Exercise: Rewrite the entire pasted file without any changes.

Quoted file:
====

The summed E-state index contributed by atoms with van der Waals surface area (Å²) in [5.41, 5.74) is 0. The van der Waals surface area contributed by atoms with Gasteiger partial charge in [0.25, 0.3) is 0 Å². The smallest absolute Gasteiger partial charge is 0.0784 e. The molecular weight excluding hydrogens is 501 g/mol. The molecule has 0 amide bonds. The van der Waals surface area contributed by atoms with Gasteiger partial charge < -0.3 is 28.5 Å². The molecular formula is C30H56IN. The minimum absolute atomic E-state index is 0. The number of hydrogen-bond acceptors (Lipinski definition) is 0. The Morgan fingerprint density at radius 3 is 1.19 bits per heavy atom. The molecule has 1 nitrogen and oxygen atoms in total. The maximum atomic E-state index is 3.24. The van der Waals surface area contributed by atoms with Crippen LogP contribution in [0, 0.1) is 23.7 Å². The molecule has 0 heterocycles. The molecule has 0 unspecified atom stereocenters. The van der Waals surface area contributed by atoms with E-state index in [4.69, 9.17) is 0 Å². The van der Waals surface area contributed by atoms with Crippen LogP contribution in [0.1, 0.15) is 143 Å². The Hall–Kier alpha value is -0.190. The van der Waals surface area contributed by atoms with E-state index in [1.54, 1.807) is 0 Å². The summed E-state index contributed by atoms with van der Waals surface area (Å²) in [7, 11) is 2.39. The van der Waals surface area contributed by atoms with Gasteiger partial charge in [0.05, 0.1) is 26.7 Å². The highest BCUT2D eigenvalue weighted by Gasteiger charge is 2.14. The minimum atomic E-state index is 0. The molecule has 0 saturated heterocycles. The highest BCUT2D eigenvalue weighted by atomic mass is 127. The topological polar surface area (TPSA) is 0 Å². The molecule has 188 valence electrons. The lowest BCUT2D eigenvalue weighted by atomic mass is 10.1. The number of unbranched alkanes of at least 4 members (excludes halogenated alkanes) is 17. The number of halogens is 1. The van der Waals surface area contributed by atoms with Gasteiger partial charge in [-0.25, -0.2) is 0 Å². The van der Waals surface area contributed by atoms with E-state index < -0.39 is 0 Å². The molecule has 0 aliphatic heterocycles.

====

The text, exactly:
The summed E-state index contributed by atoms with van der Waals surface area (Å²) in [5.41, 5.74) is 0. The van der Waals surface area contributed by atoms with Gasteiger partial charge in [0.25, 0.3) is 0 Å². The smallest absolute Gasteiger partial charge is 0.0784 e. The molecular weight excluding hydrogens is 501 g/mol. The molecule has 0 amide bonds. The van der Waals surface area contributed by atoms with Gasteiger partial charge < -0.3 is 28.5 Å². The molecular formula is C30H56IN. The minimum absolute atomic E-state index is 0. The number of hydrogen-bond acceptors (Lipinski definition) is 0. The Morgan fingerprint density at radius 3 is 1.19 bits per heavy atom. The molecule has 1 nitrogen and oxygen atoms in total. The maximum atomic E-state index is 3.24. The van der Waals surface area contributed by atoms with Crippen LogP contribution in [0, 0.1) is 23.7 Å². The molecule has 0 heterocycles. The molecule has 0 unspecified atom stereocenters. The van der Waals surface area contributed by atoms with E-state index in [4.69, 9.17) is 0 Å². The van der Waals surface area contributed by atoms with Crippen LogP contribution in [0.1, 0.15) is 143 Å². The Hall–Kier alpha value is -0.190. The van der Waals surface area contributed by atoms with E-state index in [1.54, 1.807) is 0 Å². The summed E-state index contributed by atoms with van der Waals surface area (Å²) in [7, 11) is 2.39. The van der Waals surface area contributed by atoms with Gasteiger partial charge in [0.05, 0.1) is 26.7 Å². The highest BCUT2D eigenvalue weighted by Gasteiger charge is 2.14. The minimum atomic E-state index is 0. The molecule has 0 saturated heterocycles. The highest BCUT2D eigenvalue weighted by atomic mass is 127. The topological polar surface area (TPSA) is 0 Å². The molecule has 188 valence electrons. The lowest BCUT2D eigenvalue weighted by atomic mass is 10.1. The number of unbranched alkanes of at least 4 members (excludes halogenated alkanes) is 17. The number of halogens is 1. The van der Waals surface area contributed by atoms with Gasteiger partial charge in [-0.25, -0.2) is 0 Å². The van der Waals surface area contributed by atoms with E-state index < -0.39 is 0 Å². The molecule has 0 aliphatic heterocycles.